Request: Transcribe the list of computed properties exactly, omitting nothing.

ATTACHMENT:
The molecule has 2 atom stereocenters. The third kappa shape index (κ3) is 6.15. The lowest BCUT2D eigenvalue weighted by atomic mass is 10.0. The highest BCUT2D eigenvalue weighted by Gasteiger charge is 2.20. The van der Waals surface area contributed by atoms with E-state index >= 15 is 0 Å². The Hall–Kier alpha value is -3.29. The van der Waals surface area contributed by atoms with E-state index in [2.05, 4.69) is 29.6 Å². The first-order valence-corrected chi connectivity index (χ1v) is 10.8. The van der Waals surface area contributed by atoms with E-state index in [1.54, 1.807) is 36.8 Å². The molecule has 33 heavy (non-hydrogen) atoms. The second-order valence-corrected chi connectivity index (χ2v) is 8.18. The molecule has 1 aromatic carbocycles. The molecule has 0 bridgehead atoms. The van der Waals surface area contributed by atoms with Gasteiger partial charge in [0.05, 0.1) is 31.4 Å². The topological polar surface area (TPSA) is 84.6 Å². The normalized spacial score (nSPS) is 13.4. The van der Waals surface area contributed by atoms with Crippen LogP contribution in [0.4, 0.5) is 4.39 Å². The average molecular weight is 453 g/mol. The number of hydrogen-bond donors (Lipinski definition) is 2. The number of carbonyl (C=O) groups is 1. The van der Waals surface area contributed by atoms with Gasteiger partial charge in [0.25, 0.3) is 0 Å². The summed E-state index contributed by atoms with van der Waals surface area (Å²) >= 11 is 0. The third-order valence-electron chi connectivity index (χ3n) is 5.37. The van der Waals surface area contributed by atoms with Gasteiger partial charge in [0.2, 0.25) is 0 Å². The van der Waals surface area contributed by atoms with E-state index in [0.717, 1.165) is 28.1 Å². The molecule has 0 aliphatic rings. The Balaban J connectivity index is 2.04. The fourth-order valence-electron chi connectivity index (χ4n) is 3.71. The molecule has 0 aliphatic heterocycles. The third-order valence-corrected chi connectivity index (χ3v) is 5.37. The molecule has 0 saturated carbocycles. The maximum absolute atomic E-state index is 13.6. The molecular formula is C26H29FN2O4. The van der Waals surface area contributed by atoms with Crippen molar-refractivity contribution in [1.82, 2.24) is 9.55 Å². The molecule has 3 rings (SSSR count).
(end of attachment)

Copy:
The molecule has 2 atom stereocenters. The third kappa shape index (κ3) is 6.15. The lowest BCUT2D eigenvalue weighted by atomic mass is 10.0. The highest BCUT2D eigenvalue weighted by Gasteiger charge is 2.20. The van der Waals surface area contributed by atoms with E-state index >= 15 is 0 Å². The Hall–Kier alpha value is -3.29. The van der Waals surface area contributed by atoms with E-state index in [2.05, 4.69) is 29.6 Å². The first-order valence-corrected chi connectivity index (χ1v) is 10.8. The van der Waals surface area contributed by atoms with E-state index in [1.54, 1.807) is 36.8 Å². The molecule has 33 heavy (non-hydrogen) atoms. The second-order valence-corrected chi connectivity index (χ2v) is 8.18. The molecule has 1 aromatic carbocycles. The molecule has 0 bridgehead atoms. The van der Waals surface area contributed by atoms with Gasteiger partial charge in [0.05, 0.1) is 31.4 Å². The topological polar surface area (TPSA) is 84.6 Å². The normalized spacial score (nSPS) is 13.4. The van der Waals surface area contributed by atoms with Crippen LogP contribution in [0.4, 0.5) is 4.39 Å². The average molecular weight is 453 g/mol. The number of hydrogen-bond donors (Lipinski definition) is 2. The number of carbonyl (C=O) groups is 1. The van der Waals surface area contributed by atoms with Gasteiger partial charge in [0.25, 0.3) is 0 Å². The summed E-state index contributed by atoms with van der Waals surface area (Å²) >= 11 is 0. The third-order valence-electron chi connectivity index (χ3n) is 5.37. The van der Waals surface area contributed by atoms with Gasteiger partial charge in [0.2, 0.25) is 0 Å². The van der Waals surface area contributed by atoms with E-state index in [0.717, 1.165) is 28.1 Å². The molecule has 0 aliphatic rings. The Balaban J connectivity index is 2.04. The fourth-order valence-electron chi connectivity index (χ4n) is 3.71. The molecule has 0 aliphatic heterocycles. The third-order valence-corrected chi connectivity index (χ3v) is 5.37. The molecule has 0 saturated carbocycles. The maximum absolute atomic E-state index is 13.6. The molecular formula is C26H29FN2O4. The van der Waals surface area contributed by atoms with Crippen molar-refractivity contribution in [1.82, 2.24) is 9.55 Å². The molecule has 3 rings (SSSR count).